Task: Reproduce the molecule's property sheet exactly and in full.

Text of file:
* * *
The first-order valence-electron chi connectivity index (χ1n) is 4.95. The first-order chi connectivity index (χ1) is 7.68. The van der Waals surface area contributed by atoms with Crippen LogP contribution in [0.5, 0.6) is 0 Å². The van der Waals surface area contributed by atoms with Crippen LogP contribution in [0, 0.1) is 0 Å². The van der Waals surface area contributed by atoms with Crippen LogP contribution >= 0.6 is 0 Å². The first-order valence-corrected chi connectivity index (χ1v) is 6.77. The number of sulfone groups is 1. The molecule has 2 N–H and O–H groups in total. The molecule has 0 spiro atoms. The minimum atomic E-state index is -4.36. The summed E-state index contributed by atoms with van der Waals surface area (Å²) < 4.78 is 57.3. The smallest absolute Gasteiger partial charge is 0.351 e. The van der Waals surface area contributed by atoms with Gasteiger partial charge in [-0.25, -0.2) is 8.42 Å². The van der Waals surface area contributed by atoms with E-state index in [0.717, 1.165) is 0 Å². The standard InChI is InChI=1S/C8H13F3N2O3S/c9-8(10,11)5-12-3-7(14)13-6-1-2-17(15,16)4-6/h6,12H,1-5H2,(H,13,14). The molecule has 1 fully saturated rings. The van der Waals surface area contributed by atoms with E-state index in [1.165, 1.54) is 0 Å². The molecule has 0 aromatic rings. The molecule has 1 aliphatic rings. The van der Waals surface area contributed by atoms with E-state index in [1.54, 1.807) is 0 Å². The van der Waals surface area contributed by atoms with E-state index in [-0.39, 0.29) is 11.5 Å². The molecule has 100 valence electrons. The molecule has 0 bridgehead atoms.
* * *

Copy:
The first-order valence-electron chi connectivity index (χ1n) is 4.95. The first-order chi connectivity index (χ1) is 7.68. The van der Waals surface area contributed by atoms with Crippen LogP contribution in [0.5, 0.6) is 0 Å². The van der Waals surface area contributed by atoms with Crippen LogP contribution in [0, 0.1) is 0 Å². The van der Waals surface area contributed by atoms with Crippen LogP contribution >= 0.6 is 0 Å². The first-order valence-corrected chi connectivity index (χ1v) is 6.77. The number of sulfone groups is 1. The molecule has 2 N–H and O–H groups in total. The molecule has 0 spiro atoms. The minimum atomic E-state index is -4.36. The summed E-state index contributed by atoms with van der Waals surface area (Å²) < 4.78 is 57.3. The smallest absolute Gasteiger partial charge is 0.351 e. The van der Waals surface area contributed by atoms with Gasteiger partial charge in [-0.25, -0.2) is 8.42 Å². The van der Waals surface area contributed by atoms with E-state index in [0.717, 1.165) is 0 Å². The standard InChI is InChI=1S/C8H13F3N2O3S/c9-8(10,11)5-12-3-7(14)13-6-1-2-17(15,16)4-6/h6,12H,1-5H2,(H,13,14). The molecule has 1 fully saturated rings. The van der Waals surface area contributed by atoms with E-state index in [1.165, 1.54) is 0 Å². The molecule has 0 aromatic rings. The molecule has 1 aliphatic rings. The van der Waals surface area contributed by atoms with E-state index in [1.54, 1.807) is 0 Å². The van der Waals surface area contributed by atoms with E-state index in [-0.39, 0.29) is 11.5 Å². The molecule has 100 valence electrons. The molecule has 0 bridgehead atoms.